I've been studying a kind of "introduction" for a few days now to get to talking about equalizers and ISI, and I would like to know if I have understood the things correctly or if I got confused:

For example, in PAM modulation we know that if we choose to use a rectangular pulse as the channel input (and if we do not filter well on the receive side) then that pulse on the receive side will "spread out" at the channel output interfering with adjacent pulses (the pulse tails overlap, creating so-called inter-symbol interference).

How to eliminate ISI? 3 ways:

1) Use "$\text{sinc}(x)$" pulses: by doing so, consecutive pulses will not have ISI because each will be sampled exactly at the instant when the tails of the other two (the one before and after) pass through zero.

  • This type of pulse extends to infinity (in the time domain), so we have maximum band conservation -> good
  • The ISI = 0 as just explained -> good
  • This type of pulse (extending to infinity) is not realizable physically -> bad
  • If a small timing error appears, the ISI appears -> bad

2) RRC filter: I apply a rectangular window to the $\text{sinc}(x)$ pulse and by varying the roll-off factor I adjust the trade-of between bandwidth and ISI:

  • $\alpha$ high:
    • higher truncation, pulse tails decreasing more rapidly, lower ISI -> good
    • more bandwidth will be occupied because the change is more abrupt -> bad
  • $\alpha$ small:
    • less truncation, we return to the $\text{sinc}(x)$ pulse of case 1) -> bad

3) Equalizer: a whole separate chapter I won't go into here.

If I have made mistakes please correct me, and if you want to clarify/deepen my statements please do so!

I thank you in advance.


1 Answer 1


The understanding may require some further explanation or clarification:

Sinc pulses and similar “Nyquist Pulses” do not eliminate ISI but allow us to constrain bandwidth in transmission without introducing ISI. (This is a slight distinction but as first introduced by the OP it may come across as if the purpose of such pulses is to somehow eliminate ISI that was previously there).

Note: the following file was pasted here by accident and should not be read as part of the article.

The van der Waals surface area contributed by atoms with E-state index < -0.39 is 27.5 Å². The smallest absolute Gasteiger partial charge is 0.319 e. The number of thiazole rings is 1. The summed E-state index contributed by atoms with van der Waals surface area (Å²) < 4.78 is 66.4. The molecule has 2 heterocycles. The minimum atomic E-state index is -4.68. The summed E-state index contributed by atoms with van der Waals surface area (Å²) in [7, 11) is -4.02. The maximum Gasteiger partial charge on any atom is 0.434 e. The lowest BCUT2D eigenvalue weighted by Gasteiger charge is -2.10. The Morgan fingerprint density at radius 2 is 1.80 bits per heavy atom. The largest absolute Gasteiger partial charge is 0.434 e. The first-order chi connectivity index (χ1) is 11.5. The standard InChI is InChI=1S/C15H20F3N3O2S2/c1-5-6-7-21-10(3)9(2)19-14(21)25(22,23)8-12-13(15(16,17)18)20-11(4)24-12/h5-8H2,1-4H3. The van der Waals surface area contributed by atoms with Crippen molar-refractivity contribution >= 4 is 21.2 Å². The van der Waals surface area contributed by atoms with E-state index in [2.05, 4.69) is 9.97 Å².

An RRC pulse is a “Root Raised Cosine Pulse” and on its own does introduce ISI. An RRC shaped waveform needs to be passed through a second RRC filter to then result in the “Raised Cosine” pulse shape which has no ISI. The second filter would be the matched filter in the receiver.

  • $\begingroup$ +1 -- good answer $\endgroup$
    – MBaz
    Commented Nov 8, 2023 at 1:29
  • $\begingroup$ Thank you for your response and clarification. Can you elaborate on the first part of your answer? i.e. "Sinc pulses and similar “Nyquist Pulses” do not eliminate ISI". Because I have seen several photos online that show, for example, these three sync pulses (side by side on the time axis) each sampled at the exact instant of time when the tails of the other two pulses are at 0 (or pass through zero). How do they introduce ISI? $\endgroup$
    – KaleM
    Commented Nov 8, 2023 at 20:01
  • 1
    $\begingroup$ They do not introduce ISI, but they also don't eliminate it. Eliminating it sounds like the purpose of using Nyquist pulses is to get rid of ISI that is there. Rectangular pulses (with no other pulse shaping) don't introduce ISI either. This is a subtle clarification, but I point that out as many do think the use of the pulses is just to eliminate ISI. The purpose of the pulses is to restrict bandwidth, and do that without introducing ISI. Make sense? $\endgroup$ Commented Nov 8, 2023 at 21:28
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    $\begingroup$ Also see this post: dsp.stackexchange.com/a/40098/21048 where I elaborate further on Raised Cosine Vs Root Raised Cosine and show how the RRC filter has ISI but cascading it with the second RRC filter (to get an RC response) has no ISI. $\endgroup$ Commented Nov 8, 2023 at 21:31
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    $\begingroup$ Yes that sounds correct. Except to be clear, it is not RRC pulses but RC pulses. We split the RC filter into two to get RRC pulses and that way have a matched filter in the receiver for optimum SNR. An RRC pulse alone has ISI $\endgroup$ Commented Nov 9, 2023 at 11:25

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